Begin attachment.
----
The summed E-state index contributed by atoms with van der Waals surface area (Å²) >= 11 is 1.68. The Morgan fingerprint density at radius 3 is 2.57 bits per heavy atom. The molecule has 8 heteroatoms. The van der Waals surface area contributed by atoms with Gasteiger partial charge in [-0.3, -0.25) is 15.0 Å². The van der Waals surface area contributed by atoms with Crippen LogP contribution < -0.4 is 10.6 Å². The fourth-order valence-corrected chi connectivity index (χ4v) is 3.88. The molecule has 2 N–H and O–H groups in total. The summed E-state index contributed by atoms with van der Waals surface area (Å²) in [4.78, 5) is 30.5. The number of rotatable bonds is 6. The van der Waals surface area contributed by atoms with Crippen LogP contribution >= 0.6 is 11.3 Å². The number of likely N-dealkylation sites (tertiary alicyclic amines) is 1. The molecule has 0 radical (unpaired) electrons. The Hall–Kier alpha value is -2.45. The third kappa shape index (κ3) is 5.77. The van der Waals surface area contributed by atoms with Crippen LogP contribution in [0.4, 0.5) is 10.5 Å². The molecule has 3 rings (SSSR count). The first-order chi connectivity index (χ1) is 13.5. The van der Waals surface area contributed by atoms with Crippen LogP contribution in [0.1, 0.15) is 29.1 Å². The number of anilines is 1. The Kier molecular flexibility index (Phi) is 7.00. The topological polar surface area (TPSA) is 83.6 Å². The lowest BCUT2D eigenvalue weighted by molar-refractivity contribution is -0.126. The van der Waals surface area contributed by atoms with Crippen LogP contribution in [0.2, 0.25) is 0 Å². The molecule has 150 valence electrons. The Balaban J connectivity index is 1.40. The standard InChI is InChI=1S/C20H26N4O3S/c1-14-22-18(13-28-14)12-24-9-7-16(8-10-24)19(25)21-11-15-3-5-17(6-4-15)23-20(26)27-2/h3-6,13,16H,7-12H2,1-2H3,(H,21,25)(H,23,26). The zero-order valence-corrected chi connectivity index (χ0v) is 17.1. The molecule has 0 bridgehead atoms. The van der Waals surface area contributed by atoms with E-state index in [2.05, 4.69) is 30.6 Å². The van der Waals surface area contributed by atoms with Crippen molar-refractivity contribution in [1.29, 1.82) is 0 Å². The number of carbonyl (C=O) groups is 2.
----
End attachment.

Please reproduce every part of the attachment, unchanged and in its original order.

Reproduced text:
The summed E-state index contributed by atoms with van der Waals surface area (Å²) >= 11 is 1.68. The Morgan fingerprint density at radius 3 is 2.57 bits per heavy atom. The molecule has 8 heteroatoms. The van der Waals surface area contributed by atoms with Gasteiger partial charge in [-0.3, -0.25) is 15.0 Å². The van der Waals surface area contributed by atoms with Crippen LogP contribution < -0.4 is 10.6 Å². The fourth-order valence-corrected chi connectivity index (χ4v) is 3.88. The molecule has 2 N–H and O–H groups in total. The summed E-state index contributed by atoms with van der Waals surface area (Å²) in [4.78, 5) is 30.5. The number of rotatable bonds is 6. The van der Waals surface area contributed by atoms with Crippen LogP contribution >= 0.6 is 11.3 Å². The number of likely N-dealkylation sites (tertiary alicyclic amines) is 1. The molecule has 0 radical (unpaired) electrons. The Hall–Kier alpha value is -2.45. The third kappa shape index (κ3) is 5.77. The van der Waals surface area contributed by atoms with Crippen LogP contribution in [0.4, 0.5) is 10.5 Å². The molecule has 3 rings (SSSR count). The first-order chi connectivity index (χ1) is 13.5. The van der Waals surface area contributed by atoms with Crippen LogP contribution in [0.1, 0.15) is 29.1 Å². The number of anilines is 1. The Kier molecular flexibility index (Phi) is 7.00. The topological polar surface area (TPSA) is 83.6 Å². The lowest BCUT2D eigenvalue weighted by molar-refractivity contribution is -0.126. The van der Waals surface area contributed by atoms with Crippen LogP contribution in [0.2, 0.25) is 0 Å². The molecule has 150 valence electrons. The Balaban J connectivity index is 1.40. The standard InChI is InChI=1S/C20H26N4O3S/c1-14-22-18(13-28-14)12-24-9-7-16(8-10-24)19(25)21-11-15-3-5-17(6-4-15)23-20(26)27-2/h3-6,13,16H,7-12H2,1-2H3,(H,21,25)(H,23,26). The zero-order valence-corrected chi connectivity index (χ0v) is 17.1. The molecule has 0 bridgehead atoms. The van der Waals surface area contributed by atoms with E-state index in [2.05, 4.69) is 30.6 Å². The van der Waals surface area contributed by atoms with Crippen molar-refractivity contribution in [1.29, 1.82) is 0 Å². The number of carbonyl (C=O) groups is 2.